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Re: Cedar for a Beginner

Postby one_bonsai » December 4th, 2018, 8:08 am

This is the one I was thinking about.
alpineart wrote:A tube stock cedar will produce a better future bonsai than a garden nursery tree as the movement and framework can be set early in development ,



So get a tube stock and just put into a larger pot or in the ground?
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Re: Cedar for a Beginner

Postby one_bonsai » December 4th, 2018, 8:13 am

I was looking at this cedar.

Cedar.jpg
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Re: Cedar for a Beginner

Postby KIRKY » December 4th, 2018, 10:29 am

That’s fine to work on, decide what style you want and wire accordingly. The trunk is not too thick so you should be able to bend/twist to your desired style. Also when bending/twisting take it past the desired style, because once you remove the wire it will relax and straighten a bit as it grows. Watch out for wire cutting in. As I previously advised the wire on, off, on, process for these to set will takes a long time not measured in weeks or months. But years. Wire trunk and branches at the same time to the style you intend to have.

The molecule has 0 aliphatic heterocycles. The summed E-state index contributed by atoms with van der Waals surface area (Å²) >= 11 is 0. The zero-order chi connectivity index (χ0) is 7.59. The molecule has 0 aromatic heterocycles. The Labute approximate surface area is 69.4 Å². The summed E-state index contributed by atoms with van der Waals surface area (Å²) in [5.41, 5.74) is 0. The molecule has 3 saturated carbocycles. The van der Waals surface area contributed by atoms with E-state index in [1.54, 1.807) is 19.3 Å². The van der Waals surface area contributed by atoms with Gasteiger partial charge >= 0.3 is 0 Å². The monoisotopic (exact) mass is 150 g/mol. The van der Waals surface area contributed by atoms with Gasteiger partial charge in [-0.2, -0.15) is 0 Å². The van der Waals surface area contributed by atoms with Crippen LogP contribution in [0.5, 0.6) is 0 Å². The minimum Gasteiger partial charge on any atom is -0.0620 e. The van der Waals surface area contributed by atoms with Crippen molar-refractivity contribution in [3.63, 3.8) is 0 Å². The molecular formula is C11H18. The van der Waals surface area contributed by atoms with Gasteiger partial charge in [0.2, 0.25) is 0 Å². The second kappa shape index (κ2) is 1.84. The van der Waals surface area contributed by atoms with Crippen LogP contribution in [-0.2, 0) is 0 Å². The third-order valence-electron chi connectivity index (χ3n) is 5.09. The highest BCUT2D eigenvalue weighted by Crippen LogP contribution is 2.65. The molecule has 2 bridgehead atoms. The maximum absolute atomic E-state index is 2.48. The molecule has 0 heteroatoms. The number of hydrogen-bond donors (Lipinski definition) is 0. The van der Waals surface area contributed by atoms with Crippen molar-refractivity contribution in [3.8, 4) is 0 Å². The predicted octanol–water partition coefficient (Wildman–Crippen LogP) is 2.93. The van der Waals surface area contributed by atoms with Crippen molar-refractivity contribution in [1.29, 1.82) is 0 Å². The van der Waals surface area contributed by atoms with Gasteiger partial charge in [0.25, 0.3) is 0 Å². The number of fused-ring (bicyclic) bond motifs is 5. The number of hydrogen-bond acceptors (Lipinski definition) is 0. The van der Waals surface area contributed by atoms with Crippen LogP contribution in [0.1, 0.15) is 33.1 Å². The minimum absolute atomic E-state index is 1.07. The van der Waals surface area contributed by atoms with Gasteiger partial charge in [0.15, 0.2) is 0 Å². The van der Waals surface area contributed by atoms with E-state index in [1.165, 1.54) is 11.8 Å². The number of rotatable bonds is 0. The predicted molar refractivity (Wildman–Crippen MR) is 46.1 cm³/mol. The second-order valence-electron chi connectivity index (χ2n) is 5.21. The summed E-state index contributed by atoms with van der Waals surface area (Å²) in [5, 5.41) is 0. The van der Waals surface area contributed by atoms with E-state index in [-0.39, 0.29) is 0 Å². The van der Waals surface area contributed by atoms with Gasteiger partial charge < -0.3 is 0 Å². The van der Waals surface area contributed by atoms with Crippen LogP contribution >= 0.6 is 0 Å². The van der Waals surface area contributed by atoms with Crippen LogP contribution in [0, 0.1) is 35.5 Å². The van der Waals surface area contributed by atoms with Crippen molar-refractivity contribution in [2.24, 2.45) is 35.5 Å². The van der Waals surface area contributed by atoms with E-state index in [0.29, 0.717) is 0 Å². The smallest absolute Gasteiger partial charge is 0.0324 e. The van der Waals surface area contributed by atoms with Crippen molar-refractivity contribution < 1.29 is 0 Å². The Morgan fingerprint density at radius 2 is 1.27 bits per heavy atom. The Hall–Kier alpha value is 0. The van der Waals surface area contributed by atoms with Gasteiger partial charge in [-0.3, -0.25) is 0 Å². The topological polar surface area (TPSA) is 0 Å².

Cheers
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Re: Cedar for a Beginner

Postby one_bonsai » December 4th, 2018, 12:01 pm

The leaves of the above Cedar are very long. Does it lake a long time for the leaves to become smaller?
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Re: Cedar for a Beginner

Postby shibui » December 5th, 2018, 6:53 pm

The cedar you have chosen is a Deodar. They do have naturally longer leaves. Leaves may get a little more compact as the tree gets a lot more shoots but that does take many years. Even after nearly 40 years my deoadar still has quite long needles. Best to grow these as larger trees to match the long leaves.
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Re: Cedar for a Beginner

Postby Mitch_28 » December 5th, 2018, 8:15 pm

[quote="alpineart"] A tube stock cedar will produce a better future bonsai than a garden nursery tree

Any hints on where I could get some tubes of the cedrus glauca? Not common around my nurseries.



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Re: Cedar for a Beginner

Postby alpineart » December 6th, 2018, 5:20 pm

Hi mate , Glauca is a hard one to find at the best of times .Most good nurseries carry a variety of stock and it rotates during the year . Peards in Wodonga have Deodara and Atlantica at various times of the year all their tubes stock varies from month to month .

If you head off to a larger nursery and enquire if they can get them or know another bussiness that carries this type of stock be it tube or coniferous . Most bussinesses are quite helpful in this area and will assist if they can .

Cheers . Alpine